* Good "helpful tips" along the way that really should be MUST READS for first time (and even second or third time) travelers to Japan. Being familiar with the Suica card and/or rail passes, understanding how restaurants and onsen "work" (and not being intimidated by them!), knowing that post office ATMs can be among the most reliable for travelers, etc. makes your trip less frustrating and more fun.
* Good coverage of locations, especially for someone spending less than 3 weeks in Japan and/or focusing primarily on Honshu. It's not *perfect* coverage (more on this below) but I think it will give most people enough coverage of sights, hotels, restaurants, etc. for what they need.
It's not all rainbows and unicorns, however ... I have some grumbles as well (but, these are mainly minor nuisances rather than fatal flaws):
* More walking tours would be nice ... Tokyo is less a city than a collection of distinct neighborhoods, and the key to enjoying (and understanding) them is to stroll through them. If you find yourself turning into a "prairie dog" (i.e. taking the subway to one sight, popping your head up, then heading right back underground to take the subway to another) you're missing some of the fun of Japan.
* Even for the main tourist cities like Tokyo and Kyoto, coverage is not perfect. Personally, I'd recommend taking along some supplemental guides depending on your interests (some of my favorites include "Food Sake Tokyo", Diane Durston's Kyoto books ... I'd shy away from things like "Lonely Planet Tokyo" if you already have this guide ... often, there aren't that many differences between the "country" and "city" guides)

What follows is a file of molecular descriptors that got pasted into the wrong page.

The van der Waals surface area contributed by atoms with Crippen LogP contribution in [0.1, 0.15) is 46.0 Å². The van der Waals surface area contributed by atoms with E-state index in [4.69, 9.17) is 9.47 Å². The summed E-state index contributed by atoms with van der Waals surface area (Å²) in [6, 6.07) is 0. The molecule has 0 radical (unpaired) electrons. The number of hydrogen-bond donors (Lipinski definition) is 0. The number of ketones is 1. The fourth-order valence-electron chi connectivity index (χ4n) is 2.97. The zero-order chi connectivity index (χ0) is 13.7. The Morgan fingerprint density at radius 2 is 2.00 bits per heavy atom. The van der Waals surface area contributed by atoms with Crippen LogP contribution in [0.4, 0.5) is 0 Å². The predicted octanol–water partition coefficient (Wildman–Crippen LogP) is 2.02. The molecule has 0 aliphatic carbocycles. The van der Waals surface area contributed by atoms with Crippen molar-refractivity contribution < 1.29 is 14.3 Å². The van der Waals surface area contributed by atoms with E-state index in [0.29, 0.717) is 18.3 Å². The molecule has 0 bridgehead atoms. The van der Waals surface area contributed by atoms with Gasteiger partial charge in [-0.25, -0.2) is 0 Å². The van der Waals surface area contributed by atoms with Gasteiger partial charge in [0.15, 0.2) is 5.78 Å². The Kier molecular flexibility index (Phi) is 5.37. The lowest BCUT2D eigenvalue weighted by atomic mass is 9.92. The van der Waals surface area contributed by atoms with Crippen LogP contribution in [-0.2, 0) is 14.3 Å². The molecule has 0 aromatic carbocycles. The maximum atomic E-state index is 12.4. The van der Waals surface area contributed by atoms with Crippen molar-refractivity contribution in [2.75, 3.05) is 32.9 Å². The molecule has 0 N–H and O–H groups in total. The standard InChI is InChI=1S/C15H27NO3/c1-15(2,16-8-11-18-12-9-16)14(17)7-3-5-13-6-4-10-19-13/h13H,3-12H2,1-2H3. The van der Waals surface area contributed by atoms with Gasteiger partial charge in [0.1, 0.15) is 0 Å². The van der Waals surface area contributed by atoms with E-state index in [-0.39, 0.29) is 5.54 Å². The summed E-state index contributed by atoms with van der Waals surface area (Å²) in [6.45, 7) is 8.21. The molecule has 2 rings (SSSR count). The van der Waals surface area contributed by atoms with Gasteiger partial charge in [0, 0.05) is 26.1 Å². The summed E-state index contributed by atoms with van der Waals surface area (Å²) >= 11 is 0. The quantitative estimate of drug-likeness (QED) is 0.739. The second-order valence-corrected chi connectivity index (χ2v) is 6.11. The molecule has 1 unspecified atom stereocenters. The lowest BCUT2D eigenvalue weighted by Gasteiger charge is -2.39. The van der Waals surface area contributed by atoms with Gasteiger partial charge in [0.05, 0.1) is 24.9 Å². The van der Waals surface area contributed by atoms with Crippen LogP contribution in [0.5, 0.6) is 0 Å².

* More, and more detailed, maps. Many of this guide's maps are too vague: you need more landmarks, more information, and more detail. Odds are, you'll not find half of the interesting little alleyways and shops in the area around Kiyomizudera if you're squinting at the "Southern Higashiyama" map. Kamakura is a nice walkable town, but only if you have a map!
* There are a few places that I believe deserve more detail (or are omitted entirely). Kamakura is one: although it does get a few pages, I think it deserves more: the Daibutsu here is just as impressive as the one in Nara (and the outdoor setting is arguably more dramatic), the little shopping lane that runs parallel to the main street deserves mention--this is a great place for souvenirs ranging from pottery to tenugui "hand towels", and I would argue that for anyone who can't make it to Arashiyama in Kyoto, the bamboo forest at Hokokuji is a must-see. I'm probably biased because I lived in Yokohama, but I never cease to wonder why Osaka always gets a decent amount of coverage in Japan guide books but Yokohama barely a mention (if anything). If you're doing a day trip to Kamakura from Tokyo, consider a sunset cruise of Yokohama's harbor on the "Sea Bass" and have a delicious meal in Yokohama's large and charming Chinatown (and maybe a drink at the top of Landmark Tower--not cheap, but incredible views) before heading back to Tokyo. Finally, if you're going down to Okinawa and have the time to go to the Yaeyama islands, do so ... in particular, I love the island of Taketomi.
* The suggested itineraries have good ideas, but are often too ambitious. Japan is as much about the journey as the destinations; as a result, less is often more. Don't try to do too much, and you'll end up enjoying yourself more.
Thanks for bearing with this long review. Overall, while not perfect, I actually like this guide quite a bit. Personally, of the English-language options that I'm aware of at least, I consider this and the Rough Guide my favorites (with a slight nod to the Rough Guide, as it has more detailed information). I'm sure Lonely Planet is afraid of cannibalizing its flagship series, but if this "Discover" series pushed the information-to-pictures ratio just a little bit more toward the "information" side, I'd consider this just about perfect.